Revised regulations to reduce superyacht NOx emissions

The International Maritime Organisation (IMO), an agency of the United Nations, announced that the revised IMO Tier III emission regulation will come into action from 1st January 2016.

The 66th meeting of the IMO’s Marine Environment Protection Committee (MEPC66) agreed a revised course to regulate NOx emissions from shipping. To summarise, the IMO Tier III, will mean severe reductions in NOx emissions, approximately a 74% decrease compared with Tier II, and applies to yachts traveling in North American NOx Emission Control Areas (NECA) and the United States Caribbean Sea NECA. When these yachts travel outside of NOx ECAs, IMO Tier II regulations remain.

The IMO Tier III NOx regulation will be applicable to marine diesel engines installed on yachts constructed on or after 1st January 2016, when:

  • Length over 24 metre
  • GT  above 500
  • Intended solely for recreational purposes (check with Flagstate)
  • Engines over 130 kW  & not intended for emergency applications

From 1st of January 2021 all yachts above 24m and less than 500 GT travelling inside NOx ECAs also require compliance with IMO Tier III.

IMO stated, “The control of diesel engine NOx emissions is achieved through the survey and certification requirements leading to the issue of an Engine International Air Pollution Prevention (EIAPP) Certificate and the subsequent demonstration of in-service compliance in accordance with the requirements of the mandatory regulations 13.8 and 5.3.2.”

When speaking to Yachting Pages, Peter van der Heijden, managing director from NPS Diesel and her brand Zenoro explained, “Legislations like these are trying to align all emission regulations worldwide.  Many technologies already comply with PM (soot) and NOx regulations, and the marine industry has fallen behind, it is the last in the row.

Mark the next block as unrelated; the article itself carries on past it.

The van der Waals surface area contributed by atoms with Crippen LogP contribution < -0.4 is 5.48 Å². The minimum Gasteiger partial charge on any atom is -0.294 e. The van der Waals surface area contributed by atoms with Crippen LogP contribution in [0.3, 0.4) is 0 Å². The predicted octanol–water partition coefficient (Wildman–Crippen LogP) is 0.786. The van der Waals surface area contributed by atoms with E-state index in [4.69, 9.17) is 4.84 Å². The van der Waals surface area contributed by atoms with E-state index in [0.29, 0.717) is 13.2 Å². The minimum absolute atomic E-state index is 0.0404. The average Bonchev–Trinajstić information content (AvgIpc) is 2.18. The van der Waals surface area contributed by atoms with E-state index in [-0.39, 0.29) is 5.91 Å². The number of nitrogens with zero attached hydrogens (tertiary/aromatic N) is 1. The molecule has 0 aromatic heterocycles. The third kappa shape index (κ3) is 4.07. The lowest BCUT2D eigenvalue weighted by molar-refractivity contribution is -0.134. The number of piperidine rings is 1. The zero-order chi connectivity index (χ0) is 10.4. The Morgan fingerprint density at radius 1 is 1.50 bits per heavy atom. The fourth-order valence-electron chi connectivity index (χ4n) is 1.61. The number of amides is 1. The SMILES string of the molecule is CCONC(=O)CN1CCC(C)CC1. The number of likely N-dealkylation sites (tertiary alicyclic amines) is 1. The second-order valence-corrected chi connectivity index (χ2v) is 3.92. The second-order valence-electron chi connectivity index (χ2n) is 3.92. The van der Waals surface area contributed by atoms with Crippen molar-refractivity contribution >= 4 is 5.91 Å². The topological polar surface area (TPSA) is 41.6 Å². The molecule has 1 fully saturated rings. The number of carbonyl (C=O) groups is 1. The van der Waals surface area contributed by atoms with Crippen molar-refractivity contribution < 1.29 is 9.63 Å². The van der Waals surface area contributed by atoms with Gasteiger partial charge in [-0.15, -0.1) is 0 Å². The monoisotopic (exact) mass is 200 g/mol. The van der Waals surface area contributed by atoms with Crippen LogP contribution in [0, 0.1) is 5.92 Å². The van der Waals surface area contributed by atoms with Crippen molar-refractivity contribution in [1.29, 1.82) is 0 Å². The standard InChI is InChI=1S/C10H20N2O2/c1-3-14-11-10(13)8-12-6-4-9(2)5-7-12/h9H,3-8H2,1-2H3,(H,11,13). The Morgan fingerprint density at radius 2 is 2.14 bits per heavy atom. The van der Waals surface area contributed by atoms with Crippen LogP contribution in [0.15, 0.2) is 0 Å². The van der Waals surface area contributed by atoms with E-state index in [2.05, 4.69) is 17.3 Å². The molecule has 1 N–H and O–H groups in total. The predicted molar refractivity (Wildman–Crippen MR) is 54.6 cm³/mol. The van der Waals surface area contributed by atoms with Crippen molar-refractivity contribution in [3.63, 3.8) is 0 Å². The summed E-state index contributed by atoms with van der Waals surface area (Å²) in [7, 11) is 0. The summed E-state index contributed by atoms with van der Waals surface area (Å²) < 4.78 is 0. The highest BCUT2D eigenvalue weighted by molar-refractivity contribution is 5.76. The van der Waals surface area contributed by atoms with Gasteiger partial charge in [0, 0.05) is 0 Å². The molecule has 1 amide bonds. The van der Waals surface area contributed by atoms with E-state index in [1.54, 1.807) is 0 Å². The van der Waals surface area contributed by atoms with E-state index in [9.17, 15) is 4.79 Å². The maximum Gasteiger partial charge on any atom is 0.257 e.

“These enforcements will require investments from both manufacturers and consumers but in all, it will result in cleaner, more environmentally friendly generators. At Zenoro, we have noticed a lack of knowledge at superyacht shipyards in terms of the IMO Tier III regulation; many require more information on how they can become compliant. The required space for this additional exhaust after treatment will require optimisation and re-design of the engine room. At Zenoro we can assist the superyacht shipyards with this challenge.

“I predict that next year many new NECA’s will come in force, for example in the Mediterranean, so that all yacht propulsion engines and generators will have to be low in NOx emissions, as cars and trucks are today.

“As well as this, we have seen a recent trend in no-smell and no-soot filters that reduce the diesel smell and particulates given out by diesel engines, with over 50% of quotation requests involving treatment solutions. These filters have been used on cars and trucks for many years, yet are still not on all marine engines. Even the cheapest of cars are equipped with these particulate filters, so why would owners of such luxury assets as superyachts not want this benefit when enjoying their stay on their superyacht?”

Superyacht businesses such as Zenoro now have to invest time and money into their services to become IMO compliant, ensuring all NOx emissions are reduced as well as informing clients of these important updates.

NPS Diesel specialises in marine engines, premium and hybrid generators for superyachts, remote diagnostics and exhaust after-treatment solutions, and are working with Yachting Pages, a superyacht media group, to showcase their services to the industry.  

For more information, visit IMO.

To find out about Zenoro, visit

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